What does NFL salary cap increase really mean? Three league executives weigh in

Just before the NFL scouting combine kicks off, the league released key information to its clubs Friday.

The 2024 salary cap, the NFL announced in a release, will be $255.4 million per club. Each club will also receive an additional $74 million for performance-based pay and benefits for retired players.

The distribution of the league’s whopping $10.5 billion came with some context from the league.

“The unprecedented $30 million increase per club in this year’s Salary Cap,” the release said, “is the result of the full repayment of all amounts advanced by the clubs and deferred by the players during the Covid pandemic as well as an extraordinary increase in media revenue for the 2024 season.”

The context was accurate and relevant. But it’s incomplete.

What exactly will this new cap figure mean for teams navigating free agency and draft decision-making? And how much is the league actually receiving a boon beyond normal parameters? Yahoo Sports spoke with executives across the league to understand. Here are our top three takeaways:

1. Context matters with raw NFL salary cap numbers vs. percentage

It’s true that the $30 million increase in each team’s salary cap percentage is a record for the money-making league. And one NFC executive credited NFLPA executive director Lloyd Howell for seeming to take a collaborative rather than combative approach in his first year as the league and union agreed to the $255.4 million cap.

However, three league executives viewed this more as a reset from the COVID-19 loss than a massive boon from the increasingly diversified profile of league media rights. They also viewed this through a metric by which the increase does not set a record.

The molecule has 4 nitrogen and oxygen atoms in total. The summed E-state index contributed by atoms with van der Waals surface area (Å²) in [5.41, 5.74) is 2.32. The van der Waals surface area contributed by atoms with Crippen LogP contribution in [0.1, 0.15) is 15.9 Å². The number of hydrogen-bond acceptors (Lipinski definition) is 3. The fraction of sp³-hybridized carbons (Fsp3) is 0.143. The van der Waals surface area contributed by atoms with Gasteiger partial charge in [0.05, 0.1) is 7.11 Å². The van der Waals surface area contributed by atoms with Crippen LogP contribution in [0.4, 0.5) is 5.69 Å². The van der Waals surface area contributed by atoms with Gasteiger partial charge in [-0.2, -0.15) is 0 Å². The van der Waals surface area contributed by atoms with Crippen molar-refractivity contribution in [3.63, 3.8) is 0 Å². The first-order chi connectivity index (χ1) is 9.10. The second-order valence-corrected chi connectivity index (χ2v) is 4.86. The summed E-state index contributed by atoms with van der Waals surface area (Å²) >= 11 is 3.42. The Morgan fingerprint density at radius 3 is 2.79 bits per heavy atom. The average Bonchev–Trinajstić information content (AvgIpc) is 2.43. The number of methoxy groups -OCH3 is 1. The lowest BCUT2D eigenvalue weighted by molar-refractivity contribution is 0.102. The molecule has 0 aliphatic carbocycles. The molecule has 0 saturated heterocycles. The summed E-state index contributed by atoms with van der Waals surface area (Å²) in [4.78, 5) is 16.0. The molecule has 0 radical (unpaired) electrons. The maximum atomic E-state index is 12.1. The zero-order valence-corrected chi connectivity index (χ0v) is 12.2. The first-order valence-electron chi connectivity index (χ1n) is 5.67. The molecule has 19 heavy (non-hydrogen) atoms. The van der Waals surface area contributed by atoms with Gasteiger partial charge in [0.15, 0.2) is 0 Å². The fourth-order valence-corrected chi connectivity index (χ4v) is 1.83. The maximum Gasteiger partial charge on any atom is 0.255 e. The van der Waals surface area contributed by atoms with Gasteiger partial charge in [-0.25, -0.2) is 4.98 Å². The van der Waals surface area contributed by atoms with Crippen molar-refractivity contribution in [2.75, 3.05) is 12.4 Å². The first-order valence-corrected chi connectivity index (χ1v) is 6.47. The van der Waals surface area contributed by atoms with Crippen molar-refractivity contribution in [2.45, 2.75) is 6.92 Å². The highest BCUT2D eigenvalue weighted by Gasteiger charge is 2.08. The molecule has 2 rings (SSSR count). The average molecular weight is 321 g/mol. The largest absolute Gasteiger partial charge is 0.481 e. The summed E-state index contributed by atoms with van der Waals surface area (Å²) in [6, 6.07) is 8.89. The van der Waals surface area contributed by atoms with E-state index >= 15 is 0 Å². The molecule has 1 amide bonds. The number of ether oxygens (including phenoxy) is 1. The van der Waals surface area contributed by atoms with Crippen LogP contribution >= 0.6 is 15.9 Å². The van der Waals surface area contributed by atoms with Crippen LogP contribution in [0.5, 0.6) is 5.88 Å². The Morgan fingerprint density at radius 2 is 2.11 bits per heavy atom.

“Look, at the end of the day … it’s good, don't get me wrong,” one NFC executive told Yahoo Sports. “The one thing that people don't do when they have these conversations is they don't look at it on a percentage basis.”

Teams expected to trade or release stars, like the Denver Broncos with quarterback Russell Wilson, can now choose to absorb an increasing portion of their dead cap space this year. (Photo by Perry Knotts/Getty Images)

From 2023 to 2024, NFL teams will have 13.61% more salary cap space, per That trails the 2022 offseason increase of 14.08% (the initial COVID-19 rebound), the 2006 increase of 19.3% and the 1998 increase of 26.38%.

Even more notable is how the total net increase of cap space in the four years since COVID-19 compared to the four prior. The NFL cap increased 27.6% from 2016 to 2020. It increased 28.9% from 2020 to 2024.

2. Even so, this NFL salary cap bump exceeded expectations

NFL cap staffers across the league know to err on the side of caution. They prefer to project conservatively to ensure they can handle all their needs and then enjoy the extra space rather than be at a loss for what they need. One NFC executive said they set up their team plan with a projection of $245 to $250 million, another said “somewhere in the range” of $247 million and a third said $250 million. The projection exceeded all of their expectations.